Second, delaying Social Security payments to age 70 is one of the best ways to insure against your own longevity. But if you plan on retiring at 50 or even 60, you will need a plan to bridge the gap to Social Security at age 70 (not to mention Medicare at age 65).
Third, while many fear that Social Security will disappear completely, this seems highly unlikely given the popularity of the program. However, changes to the program are inevitable and may include raising the retirement age, lowering payments, and/or increasing the amount of Social Security tax paid. The bottom line is you should expect Social Security to provide an income of $20,000 to $40,000, at least in the latter half of your retirement years.
Other sources of income include pensions, the income of a spouse who continues to work after you retire, inheritances, and rental property. Each of these can be used to reduce the amount of income required from your portfolio.
Once you have determined your expenses and matched them against other sources of income, you may find that your portfolio is not large enough to support your remaining needs. There are a couple of options to make up the difference, but both involve giving up control of assets.
The first is to use a portion of your portfolio to purchase a single premium immediate annuity (SPIA). This is an insurance contract where you pay the insurance company a lump sum of money and, in exchange, the company pays you set amount of money each month for the rest of your life. While many annuities are complicated high-expense products designed to be sold and not bought, SPIAs are a straightforward and competitively priced way to purchase a pension. Unlike life insurance, which becomes more expensive as you get older and sicker, SPIAs become less expensive as you age and develop illnesses. The major benefit of a SPIA is that, unlike portfolio withdrawals, the income is guaranteed (although when you die, your heirs do not receive anything). A SPIA purchased on a healthy 70-year-old male currently pays about 8.3 percent per year, more than twice as much as the safe withdrawal rate of 4 percent.
Another method of increasing income is to use a reverse mortgage. While this industry has been appropriately maligned for high fees and inappropriate sales practices, a reverse mortgage allows you to convert your home equity into income while staying in your home as long as you are able.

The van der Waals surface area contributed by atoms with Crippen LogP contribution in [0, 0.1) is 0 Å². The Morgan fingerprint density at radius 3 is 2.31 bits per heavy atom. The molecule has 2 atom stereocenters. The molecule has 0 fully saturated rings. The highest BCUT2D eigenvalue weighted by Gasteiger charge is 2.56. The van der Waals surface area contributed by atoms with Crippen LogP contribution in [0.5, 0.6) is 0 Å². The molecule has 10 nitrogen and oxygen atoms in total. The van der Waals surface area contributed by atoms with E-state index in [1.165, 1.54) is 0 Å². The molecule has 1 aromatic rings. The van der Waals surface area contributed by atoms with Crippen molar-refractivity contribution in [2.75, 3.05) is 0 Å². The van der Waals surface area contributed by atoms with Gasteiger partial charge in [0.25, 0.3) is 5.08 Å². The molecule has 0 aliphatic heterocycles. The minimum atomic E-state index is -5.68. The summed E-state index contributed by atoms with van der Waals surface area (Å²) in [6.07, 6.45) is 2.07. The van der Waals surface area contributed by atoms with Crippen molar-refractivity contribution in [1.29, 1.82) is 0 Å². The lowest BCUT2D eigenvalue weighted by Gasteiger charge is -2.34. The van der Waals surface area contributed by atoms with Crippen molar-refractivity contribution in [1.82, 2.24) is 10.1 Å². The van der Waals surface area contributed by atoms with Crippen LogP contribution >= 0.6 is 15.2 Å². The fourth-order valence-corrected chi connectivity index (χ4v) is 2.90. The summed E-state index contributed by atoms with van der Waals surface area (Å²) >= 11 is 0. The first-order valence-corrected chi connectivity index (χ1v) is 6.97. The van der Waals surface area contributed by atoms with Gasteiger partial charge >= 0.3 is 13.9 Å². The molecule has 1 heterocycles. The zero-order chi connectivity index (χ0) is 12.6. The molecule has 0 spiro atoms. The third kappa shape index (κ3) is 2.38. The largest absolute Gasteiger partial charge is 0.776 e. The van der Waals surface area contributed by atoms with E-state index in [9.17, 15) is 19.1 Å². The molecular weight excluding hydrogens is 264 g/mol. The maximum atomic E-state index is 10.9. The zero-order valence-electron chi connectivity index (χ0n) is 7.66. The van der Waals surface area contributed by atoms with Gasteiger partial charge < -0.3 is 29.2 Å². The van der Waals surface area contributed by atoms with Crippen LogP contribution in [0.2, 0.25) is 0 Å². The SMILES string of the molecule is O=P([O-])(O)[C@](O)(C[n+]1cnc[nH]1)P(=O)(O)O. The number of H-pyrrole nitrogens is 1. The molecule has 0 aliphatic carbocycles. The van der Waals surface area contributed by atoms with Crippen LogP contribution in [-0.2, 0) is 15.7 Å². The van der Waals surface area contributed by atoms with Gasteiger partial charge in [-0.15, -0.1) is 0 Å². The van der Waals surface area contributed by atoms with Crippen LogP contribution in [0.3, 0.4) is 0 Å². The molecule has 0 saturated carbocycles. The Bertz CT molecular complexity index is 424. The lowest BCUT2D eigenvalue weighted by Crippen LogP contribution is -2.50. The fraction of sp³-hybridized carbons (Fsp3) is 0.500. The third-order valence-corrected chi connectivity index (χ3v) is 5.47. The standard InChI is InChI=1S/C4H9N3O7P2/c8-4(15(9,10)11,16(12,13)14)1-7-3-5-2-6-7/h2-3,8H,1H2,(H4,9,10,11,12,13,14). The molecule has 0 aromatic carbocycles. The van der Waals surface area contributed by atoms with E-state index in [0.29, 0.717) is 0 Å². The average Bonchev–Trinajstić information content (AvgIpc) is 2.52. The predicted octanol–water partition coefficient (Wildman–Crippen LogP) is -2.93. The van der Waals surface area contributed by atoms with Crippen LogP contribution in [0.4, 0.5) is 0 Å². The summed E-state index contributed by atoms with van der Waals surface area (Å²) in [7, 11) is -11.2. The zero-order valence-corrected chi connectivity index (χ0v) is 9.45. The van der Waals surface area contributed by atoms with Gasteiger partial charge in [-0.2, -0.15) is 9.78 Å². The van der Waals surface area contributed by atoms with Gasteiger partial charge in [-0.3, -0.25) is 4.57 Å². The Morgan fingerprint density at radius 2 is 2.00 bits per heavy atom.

A better option for most doctors facing a retirement shortfall is to work a few more years. A few more years of work, even part-time work, can make a huge difference in your spending level in retirement. Working longer allows for more savings, more time for prior savings to compound, and fewer years in which your portfolio must support you. Five more years of work could increase retirement income by 80 percent or more.
The nonfinancial aspects of retirement should not be ignored. Losing your identity as a practicing physician is difficult for many. Filling your time with worthwhile activities is hard for others. Your relationship with your spouse may also undergo a difficult adjustment when you work less. Emergency physicians and other shift workers are lucky in that they can often ease themselves into retirement by gradually reducing shifts, minimizing these issues compared to many specialists.
Appropriate retirement planning, done on your own or with an appropriate professional, will minimize financial worries in your later years.
Dr. Dahle is the author of The White Coat Investor: A Doctor’s Guide to Personal Finance and Investing and blogs at http://whitecoatinvestor.com. He is not a licensed financial adviser, accountant, or attorney and recommends you consult with your own advisers prior to acting on any information you read here.